Cavetown – “Meteor Shower” Lyrics Meaning

Photo of author
Written By Joanna Landrum

Joanna holds a BSc in English Literature and uses her expertise in literary analysis to uncover the deeper meaning of her favorite songs.

Cavetown’s “Meteor Shower” is a soul-searching song about self-reflection, vulnerability, and emotional complexities. The lyrics express inner battles and external relationships as the songwriter navigates his own psyche and tries to connect with others. The theme of cosmic imagery—from meteors to the sky—sets the stage for an introspective journey where human emotions meet the vast universe. It’s a song about feeling small in the grand scheme of things but finding solace and understanding in that smallness. The song explores themes of love, inner struggles, and the sometimes overwhelming enormity of life itself.

Eager to dig deep into the poetic beauty of Cavetown’s “Meteor Shower?” Let’s navigate through cosmic metaphors, unravel emotional intricacies, and find the meaning that strikes a chord in all of us.

“Meteor Shower” Lyrics Meaning

Right off the bat, “I’ve got miles of regrets and confusing friends / But perhaps it’s just my stupid head in the end,” sets the tone for an introspective adventure. The narrator admits to having regrets and complicated friendships. Still, he also questions his perspective—maybe it’s just him overthinking.

We encounter an emotional turning point with, “Thinking should I wait here or make my way home? / You said, ‘Go’.” Here, the narrator debates whether to stick around in a confusing emotional space or move forward. Someone tells him to “go,” pushing him toward action, adding an extra layer of complexity to the emotions at play.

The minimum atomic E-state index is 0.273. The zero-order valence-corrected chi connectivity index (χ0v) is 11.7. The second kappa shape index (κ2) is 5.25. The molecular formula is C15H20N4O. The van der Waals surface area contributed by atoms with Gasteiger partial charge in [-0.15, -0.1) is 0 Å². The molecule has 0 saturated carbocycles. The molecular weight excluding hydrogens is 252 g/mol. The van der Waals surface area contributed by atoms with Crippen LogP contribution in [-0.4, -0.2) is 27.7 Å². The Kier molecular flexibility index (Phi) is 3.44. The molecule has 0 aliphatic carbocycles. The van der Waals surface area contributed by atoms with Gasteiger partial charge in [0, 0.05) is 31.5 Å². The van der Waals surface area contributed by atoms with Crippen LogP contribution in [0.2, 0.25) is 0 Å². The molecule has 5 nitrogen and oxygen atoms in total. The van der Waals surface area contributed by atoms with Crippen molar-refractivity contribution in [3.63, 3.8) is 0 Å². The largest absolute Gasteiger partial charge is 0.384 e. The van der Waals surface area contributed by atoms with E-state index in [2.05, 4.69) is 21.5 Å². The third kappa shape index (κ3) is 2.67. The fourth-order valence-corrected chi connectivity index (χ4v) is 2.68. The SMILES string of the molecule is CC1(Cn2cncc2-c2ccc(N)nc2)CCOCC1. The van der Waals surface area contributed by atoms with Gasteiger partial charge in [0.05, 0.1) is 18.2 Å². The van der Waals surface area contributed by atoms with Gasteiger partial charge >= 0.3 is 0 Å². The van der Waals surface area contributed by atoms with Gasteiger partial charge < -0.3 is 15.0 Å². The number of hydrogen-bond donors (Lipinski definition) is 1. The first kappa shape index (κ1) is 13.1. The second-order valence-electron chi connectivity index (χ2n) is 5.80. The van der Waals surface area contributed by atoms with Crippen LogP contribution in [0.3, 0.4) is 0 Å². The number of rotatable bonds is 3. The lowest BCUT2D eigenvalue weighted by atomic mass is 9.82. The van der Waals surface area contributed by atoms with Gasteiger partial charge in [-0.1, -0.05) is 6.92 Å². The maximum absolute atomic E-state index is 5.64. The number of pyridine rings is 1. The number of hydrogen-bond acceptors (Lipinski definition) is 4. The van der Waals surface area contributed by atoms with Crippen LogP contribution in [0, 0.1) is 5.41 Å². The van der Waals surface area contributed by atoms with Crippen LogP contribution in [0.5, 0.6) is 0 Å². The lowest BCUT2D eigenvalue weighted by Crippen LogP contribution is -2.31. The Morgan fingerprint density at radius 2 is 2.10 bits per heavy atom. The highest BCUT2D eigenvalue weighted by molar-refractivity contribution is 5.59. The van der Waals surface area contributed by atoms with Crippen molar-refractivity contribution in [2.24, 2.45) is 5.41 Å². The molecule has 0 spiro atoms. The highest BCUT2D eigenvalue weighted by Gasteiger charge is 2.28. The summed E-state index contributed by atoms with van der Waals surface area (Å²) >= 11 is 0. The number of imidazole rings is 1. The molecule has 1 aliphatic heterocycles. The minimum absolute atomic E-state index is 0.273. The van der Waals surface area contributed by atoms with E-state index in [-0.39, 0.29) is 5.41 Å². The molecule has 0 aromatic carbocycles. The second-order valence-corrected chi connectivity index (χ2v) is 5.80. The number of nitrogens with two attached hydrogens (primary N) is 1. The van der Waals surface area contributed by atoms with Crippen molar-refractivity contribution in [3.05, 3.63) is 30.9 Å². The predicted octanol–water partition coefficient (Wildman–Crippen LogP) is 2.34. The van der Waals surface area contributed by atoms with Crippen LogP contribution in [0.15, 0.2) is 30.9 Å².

The lyrics, “Making up problems that don’t exist / Why do I let myself dream like this?” cut right to the chase. This highlights the narrator’s tendency to overthink and create imaginary issues, a quality many of us can relate to.

“We’re floating away, my body’s in space / We are going home,” adds an element of cosmic perspective. Here, the song begins to flirt with the idea that sometimes, we’re all just cosmic dust in a big universe, a sentiment reinforced by the lyric, “from up here the sky’s my thoughts and we’re all so small.”

The striking line “I’d sell my own bones for sapphire stones / ‘Cause blue’s your favorite color” indicates a willingness to go to great lengths for love, even if it means self-sacrifice.

The whole song crescendos with a blend of cosmic and earthly elements, wrapping up with “My heart and the earth share the same rule / It starts with love and it ends with you.” Here, the universality of emotions is tied back to a specific, personal love.

The Story Behind “Meteor Shower”

Robin Skinner, the man behind Cavetown, wrote “Meteor Shower” at a time of personal transition and introspection. Emerging from his late teens and stepping into adulthood, Skinner was grappling with the emotional complexities that come with growing up. Known for crafting lyrics that resonate with raw emotion, this song is no exception.

Drawing from his own experiences and observations, he composed this track to capture the vulnerabilities and uncertainties most of us feel but struggle to articulate. Skinner was in a state of emotional flux, wrestling with how to deal with feelings, relationships, and his mental health.

His choice of cosmic imagery serves as a poetic lens through which to understand human emotions—our problems, however big they seem to us, are minuscule in the grand tapestry of the universe. The cosmic theme also reflects Skinner’s feeling of being a small part of something much larger than himself.

“Meteor Shower” offers not just a look into the vastness of the universe but also an intimate look into the songwriter’s state of mind. It’s a reminder to all of us that we’re not alone in our struggles, fears, or loves. And in that shared experience, we find solace.